I used to think so romantically about Monet, Pissarro, and the other
Impressionists. Not romantic like Manet is so dreamy; romantic as in
idealizing this particular group of painters—thinking they stepped
outside of their studios and, snap, Impressionism just happened.
Veneration can sometimes blind the mind’s eye to all the toil and
planning that goes behind an elegant masterpiece. The reality is that
the Impressionists were strategists, thinkers, and pioneering
technicians when it came to the art they produced.
I love how artists can create worlds all their own—using the hills and
valleys of a beautiful landscape or the sensuous curves of the human
form. But that’s not all artists are capable of doing. Centuries ago,
great artists like Michelangelo and Bernini didn’t just build worlds in
their paintings and sculptures, they actually constructed amazing works
of architecture—church facades, magnificent tombs, and exquisite
palaces. The artists imagined an environment from the ground up, and
were often able to turn their visions into reality.
You know how life can sometimes speed by and at other times crawl along
at a snail’s pace? Well, drawing is that way too. There are drawing
techniques that are incredibly labor intensive and deliberate, then
there are others that are quick and unplanned.
Good painters don’t merely re-create what
is in front of
them. An experienced artist knows how to create a successful painting no
what situation or model he or she is presented with. Of course, this
often comes after years of
practice and experimentation—as well as the development of a unique
voice—but there are some basic characteristics that all good paintings
Jacqueline Kamin paints with a
sculptural sensibility that isn’t at all foreign to her practice.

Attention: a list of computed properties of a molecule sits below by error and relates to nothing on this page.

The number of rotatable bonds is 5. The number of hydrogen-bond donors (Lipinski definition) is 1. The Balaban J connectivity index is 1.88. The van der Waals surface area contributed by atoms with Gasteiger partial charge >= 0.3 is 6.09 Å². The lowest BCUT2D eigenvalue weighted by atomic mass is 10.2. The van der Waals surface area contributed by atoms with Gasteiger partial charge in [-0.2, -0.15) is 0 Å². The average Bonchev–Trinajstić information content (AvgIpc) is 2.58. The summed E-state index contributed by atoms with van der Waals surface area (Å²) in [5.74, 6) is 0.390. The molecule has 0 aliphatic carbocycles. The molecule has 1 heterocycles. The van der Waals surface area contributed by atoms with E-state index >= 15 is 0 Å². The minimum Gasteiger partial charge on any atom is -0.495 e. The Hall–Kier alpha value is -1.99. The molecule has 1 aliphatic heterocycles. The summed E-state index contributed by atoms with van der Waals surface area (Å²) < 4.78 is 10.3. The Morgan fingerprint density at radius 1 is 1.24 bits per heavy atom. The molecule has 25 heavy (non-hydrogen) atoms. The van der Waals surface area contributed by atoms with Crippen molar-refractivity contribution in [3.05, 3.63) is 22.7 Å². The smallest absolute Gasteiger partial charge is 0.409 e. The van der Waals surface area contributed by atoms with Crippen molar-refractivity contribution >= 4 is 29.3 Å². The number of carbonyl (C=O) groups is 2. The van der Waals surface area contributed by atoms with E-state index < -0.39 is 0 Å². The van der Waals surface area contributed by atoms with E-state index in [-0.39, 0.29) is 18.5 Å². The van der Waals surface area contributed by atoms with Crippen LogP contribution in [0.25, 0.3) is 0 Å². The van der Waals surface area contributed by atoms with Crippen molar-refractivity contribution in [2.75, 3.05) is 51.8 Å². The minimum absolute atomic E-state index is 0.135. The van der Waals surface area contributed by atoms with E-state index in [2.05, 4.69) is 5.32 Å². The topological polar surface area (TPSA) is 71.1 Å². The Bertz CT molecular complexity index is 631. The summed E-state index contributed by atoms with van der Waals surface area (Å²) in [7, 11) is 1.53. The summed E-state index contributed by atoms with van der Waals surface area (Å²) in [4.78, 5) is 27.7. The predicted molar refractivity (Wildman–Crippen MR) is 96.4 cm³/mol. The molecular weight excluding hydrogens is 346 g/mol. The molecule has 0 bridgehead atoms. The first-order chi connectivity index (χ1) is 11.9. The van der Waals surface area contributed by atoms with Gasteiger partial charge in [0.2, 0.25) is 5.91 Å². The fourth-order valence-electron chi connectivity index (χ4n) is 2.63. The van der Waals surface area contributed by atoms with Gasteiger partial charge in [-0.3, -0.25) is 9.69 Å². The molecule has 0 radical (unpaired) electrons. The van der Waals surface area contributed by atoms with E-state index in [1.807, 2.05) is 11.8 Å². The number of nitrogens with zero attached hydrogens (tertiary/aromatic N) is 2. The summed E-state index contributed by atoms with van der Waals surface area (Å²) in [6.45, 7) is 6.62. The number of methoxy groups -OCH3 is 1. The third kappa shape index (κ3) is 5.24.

Earlier in her career she spent time as a bronze bust sculptor.
“Working with sculpture is a lot of fun,” Kamin says. “It is very
tactile and organic, but it takes a toll physically, and you aren’t
responsible for the whole process unless you have your own foundry.”
The Savannah College of Art and Design
(SCAD) believes certain artistic skills and techniques are fundamental
for all students, whether these students happen to be filmmakers,
architects, fashion designers, animators, or fine artists. The school’s
approach, therefore, has been to create a core curriculum that all
students are required to fulfill to earn their degree.
I typically don’t carry around a sketchbook, but during this time of
year I could make an exception. There is so much going on, and it seems
like everywhere I look there’s a composition waiting to be found. Just
yesterday I went for a walk, and the sight of a little girl tugging
demandingly on her father’s pant leg, pointing to a 14-foot Christmas
tree was just begging to be captured. Later, two dapper gentlemen
sitting on the subway in matching business suits, horn-rim glasses, and
camel-colored trench coats looked as though they’d stepped right out of
There’s one thing and one thing alone that makes for a successful tonal drawing: seeing masses rather than outlines. Lines are for flow charts, architectural blueprints, and driving on the right side of the road. To a certain extent I am kidding—there are some incredible draftsmen who work solely or predominately with line. But when it comes to tonal drawings, I’m not joking—it is an emotive, immediate way to create inspiring art. It is the painter’s way of drawing because it is all about the illusion of mass by putting contrasting values side by side.